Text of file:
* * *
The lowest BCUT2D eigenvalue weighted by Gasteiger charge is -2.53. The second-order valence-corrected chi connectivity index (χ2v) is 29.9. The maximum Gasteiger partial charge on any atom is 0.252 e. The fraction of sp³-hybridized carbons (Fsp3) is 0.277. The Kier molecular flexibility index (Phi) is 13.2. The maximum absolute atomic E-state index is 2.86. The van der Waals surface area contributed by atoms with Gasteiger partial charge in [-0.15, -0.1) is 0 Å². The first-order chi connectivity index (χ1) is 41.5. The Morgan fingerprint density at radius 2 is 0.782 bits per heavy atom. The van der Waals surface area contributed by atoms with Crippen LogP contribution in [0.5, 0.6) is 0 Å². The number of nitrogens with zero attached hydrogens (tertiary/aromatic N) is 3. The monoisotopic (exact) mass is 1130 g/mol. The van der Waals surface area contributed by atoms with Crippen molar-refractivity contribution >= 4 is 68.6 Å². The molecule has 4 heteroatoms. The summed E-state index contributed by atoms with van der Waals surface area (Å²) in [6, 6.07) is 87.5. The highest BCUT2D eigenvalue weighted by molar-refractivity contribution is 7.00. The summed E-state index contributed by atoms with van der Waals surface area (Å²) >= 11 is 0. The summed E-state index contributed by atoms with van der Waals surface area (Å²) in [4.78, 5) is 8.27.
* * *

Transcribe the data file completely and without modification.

The lowest BCUT2D eigenvalue weighted by Gasteiger charge is -2.53. The second-order valence-corrected chi connectivity index (χ2v) is 29.9. The maximum Gasteiger partial charge on any atom is 0.252 e. The fraction of sp³-hybridized carbons (Fsp3) is 0.277. The Kier molecular flexibility index (Phi) is 13.2. The maximum absolute atomic E-state index is 2.86. The van der Waals surface area contributed by atoms with Gasteiger partial charge in [-0.15, -0.1) is 0 Å². The first-order chi connectivity index (χ1) is 41.5. The Morgan fingerprint density at radius 2 is 0.782 bits per heavy atom. The van der Waals surface area contributed by atoms with Crippen LogP contribution in [0.5, 0.6) is 0 Å². The number of nitrogens with zero attached hydrogens (tertiary/aromatic N) is 3. The monoisotopic (exact) mass is 1130 g/mol. The van der Waals surface area contributed by atoms with Crippen molar-refractivity contribution >= 4 is 68.6 Å². The molecule has 4 heteroatoms. The summed E-state index contributed by atoms with van der Waals surface area (Å²) in [6, 6.07) is 87.5. The highest BCUT2D eigenvalue weighted by molar-refractivity contribution is 7.00. The summed E-state index contributed by atoms with van der Waals surface area (Å²) >= 11 is 0. The summed E-state index contributed by atoms with van der Waals surface area (Å²) in [4.78, 5) is 8.27.